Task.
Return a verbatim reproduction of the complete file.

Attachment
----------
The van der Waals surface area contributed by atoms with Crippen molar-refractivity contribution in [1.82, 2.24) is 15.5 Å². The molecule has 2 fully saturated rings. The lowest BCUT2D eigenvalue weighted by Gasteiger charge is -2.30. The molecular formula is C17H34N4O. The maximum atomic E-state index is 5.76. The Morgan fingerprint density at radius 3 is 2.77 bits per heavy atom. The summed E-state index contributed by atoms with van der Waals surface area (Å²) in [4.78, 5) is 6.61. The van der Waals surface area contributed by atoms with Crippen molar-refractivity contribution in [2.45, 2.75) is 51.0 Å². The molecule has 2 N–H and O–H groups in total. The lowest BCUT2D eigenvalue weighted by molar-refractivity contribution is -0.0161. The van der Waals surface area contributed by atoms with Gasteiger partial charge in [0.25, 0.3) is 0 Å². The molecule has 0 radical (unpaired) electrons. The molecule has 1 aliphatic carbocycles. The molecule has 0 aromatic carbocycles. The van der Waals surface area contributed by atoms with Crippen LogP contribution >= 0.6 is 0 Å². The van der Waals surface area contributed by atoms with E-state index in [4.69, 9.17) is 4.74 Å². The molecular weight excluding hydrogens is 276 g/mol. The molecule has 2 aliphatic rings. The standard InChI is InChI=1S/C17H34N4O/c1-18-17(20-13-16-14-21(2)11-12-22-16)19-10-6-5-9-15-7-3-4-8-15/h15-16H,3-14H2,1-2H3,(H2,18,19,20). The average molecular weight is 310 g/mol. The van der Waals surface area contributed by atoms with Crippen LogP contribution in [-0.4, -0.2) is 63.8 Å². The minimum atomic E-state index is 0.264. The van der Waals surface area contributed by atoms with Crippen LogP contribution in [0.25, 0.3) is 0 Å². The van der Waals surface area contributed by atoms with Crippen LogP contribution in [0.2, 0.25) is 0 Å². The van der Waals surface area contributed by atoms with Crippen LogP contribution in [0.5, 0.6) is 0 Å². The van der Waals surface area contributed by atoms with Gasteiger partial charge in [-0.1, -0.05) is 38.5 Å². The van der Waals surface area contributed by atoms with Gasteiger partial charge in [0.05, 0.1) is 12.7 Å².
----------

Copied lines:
The van der Waals surface area contributed by atoms with Crippen molar-refractivity contribution in [1.82, 2.24) is 15.5 Å². The molecule has 2 fully saturated rings. The lowest BCUT2D eigenvalue weighted by Gasteiger charge is -2.30. The molecular formula is C17H34N4O. The maximum atomic E-state index is 5.76. The Morgan fingerprint density at radius 3 is 2.77 bits per heavy atom. The summed E-state index contributed by atoms with van der Waals surface area (Å²) in [4.78, 5) is 6.61. The van der Waals surface area contributed by atoms with Crippen molar-refractivity contribution in [2.45, 2.75) is 51.0 Å². The molecule has 2 N–H and O–H groups in total. The lowest BCUT2D eigenvalue weighted by molar-refractivity contribution is -0.0161. The van der Waals surface area contributed by atoms with Gasteiger partial charge in [0.25, 0.3) is 0 Å². The molecule has 0 radical (unpaired) electrons. The molecule has 1 aliphatic carbocycles. The molecule has 0 aromatic carbocycles. The van der Waals surface area contributed by atoms with Crippen LogP contribution >= 0.6 is 0 Å². The van der Waals surface area contributed by atoms with E-state index in [4.69, 9.17) is 4.74 Å². The molecular weight excluding hydrogens is 276 g/mol. The molecule has 2 aliphatic rings. The standard InChI is InChI=1S/C17H34N4O/c1-18-17(20-13-16-14-21(2)11-12-22-16)19-10-6-5-9-15-7-3-4-8-15/h15-16H,3-14H2,1-2H3,(H2,18,19,20). The average molecular weight is 310 g/mol. The van der Waals surface area contributed by atoms with Crippen LogP contribution in [-0.4, -0.2) is 63.8 Å². The minimum atomic E-state index is 0.264. The van der Waals surface area contributed by atoms with Crippen LogP contribution in [0.25, 0.3) is 0 Å². The van der Waals surface area contributed by atoms with Crippen LogP contribution in [0.2, 0.25) is 0 Å². The van der Waals surface area contributed by atoms with Crippen LogP contribution in [0.5, 0.6) is 0 Å². The van der Waals surface area contributed by atoms with Gasteiger partial charge in [-0.1, -0.05) is 38.5 Å². The van der Waals surface area contributed by atoms with Gasteiger partial charge in [0.05, 0.1) is 12.7 Å².